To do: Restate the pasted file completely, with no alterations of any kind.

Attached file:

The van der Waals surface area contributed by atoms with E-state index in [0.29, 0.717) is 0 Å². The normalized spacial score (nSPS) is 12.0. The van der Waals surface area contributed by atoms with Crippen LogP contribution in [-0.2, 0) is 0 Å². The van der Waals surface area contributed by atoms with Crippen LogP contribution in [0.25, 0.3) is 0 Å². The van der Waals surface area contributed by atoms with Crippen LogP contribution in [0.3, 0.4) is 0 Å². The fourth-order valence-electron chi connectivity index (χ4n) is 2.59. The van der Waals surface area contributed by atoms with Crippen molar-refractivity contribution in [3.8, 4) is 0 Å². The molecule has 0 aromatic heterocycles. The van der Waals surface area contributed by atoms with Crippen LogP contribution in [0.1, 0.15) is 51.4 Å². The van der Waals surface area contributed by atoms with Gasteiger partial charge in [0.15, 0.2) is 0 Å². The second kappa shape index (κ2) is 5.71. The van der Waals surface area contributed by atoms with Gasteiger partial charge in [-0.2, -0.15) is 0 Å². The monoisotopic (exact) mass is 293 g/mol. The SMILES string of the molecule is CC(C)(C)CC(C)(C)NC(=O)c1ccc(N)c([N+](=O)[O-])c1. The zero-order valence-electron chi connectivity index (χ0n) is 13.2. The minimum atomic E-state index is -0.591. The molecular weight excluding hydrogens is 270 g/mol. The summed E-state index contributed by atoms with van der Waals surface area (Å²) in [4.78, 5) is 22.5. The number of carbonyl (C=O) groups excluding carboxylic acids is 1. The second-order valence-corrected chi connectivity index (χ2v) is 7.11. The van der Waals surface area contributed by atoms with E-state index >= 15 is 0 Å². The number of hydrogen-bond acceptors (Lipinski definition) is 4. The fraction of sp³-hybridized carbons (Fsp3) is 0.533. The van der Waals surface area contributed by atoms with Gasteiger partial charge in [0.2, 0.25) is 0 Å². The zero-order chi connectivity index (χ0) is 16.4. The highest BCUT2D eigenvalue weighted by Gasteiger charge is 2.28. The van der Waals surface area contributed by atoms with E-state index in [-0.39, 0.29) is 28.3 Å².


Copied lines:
The van der Waals surface area contributed by atoms with E-state index in [0.29, 0.717) is 0 Å². The normalized spacial score (nSPS) is 12.0. The van der Waals surface area contributed by atoms with Crippen LogP contribution in [-0.2, 0) is 0 Å². The van der Waals surface area contributed by atoms with Crippen LogP contribution in [0.25, 0.3) is 0 Å². The van der Waals surface area contributed by atoms with Crippen LogP contribution in [0.3, 0.4) is 0 Å². The fourth-order valence-electron chi connectivity index (χ4n) is 2.59. The van der Waals surface area contributed by atoms with Crippen molar-refractivity contribution in [3.8, 4) is 0 Å². The molecule has 0 aromatic heterocycles. The van der Waals surface area contributed by atoms with Crippen LogP contribution in [0.1, 0.15) is 51.4 Å². The van der Waals surface area contributed by atoms with Gasteiger partial charge in [0.15, 0.2) is 0 Å². The second kappa shape index (κ2) is 5.71. The van der Waals surface area contributed by atoms with Gasteiger partial charge in [-0.2, -0.15) is 0 Å². The monoisotopic (exact) mass is 293 g/mol. The SMILES string of the molecule is CC(C)(C)CC(C)(C)NC(=O)c1ccc(N)c([N+](=O)[O-])c1. The zero-order valence-electron chi connectivity index (χ0n) is 13.2. The minimum atomic E-state index is -0.591. The molecular weight excluding hydrogens is 270 g/mol. The summed E-state index contributed by atoms with van der Waals surface area (Å²) in [4.78, 5) is 22.5. The number of carbonyl (C=O) groups excluding carboxylic acids is 1. The second-order valence-corrected chi connectivity index (χ2v) is 7.11. The van der Waals surface area contributed by atoms with E-state index >= 15 is 0 Å². The number of hydrogen-bond acceptors (Lipinski definition) is 4. The fraction of sp³-hybridized carbons (Fsp3) is 0.533. The van der Waals surface area contributed by atoms with Gasteiger partial charge in [0.2, 0.25) is 0 Å². The zero-order chi connectivity index (χ0) is 16.4. The highest BCUT2D eigenvalue weighted by Gasteiger charge is 2.28. The van der Waals surface area contributed by atoms with E-state index in [-0.39, 0.29) is 28.3 Å².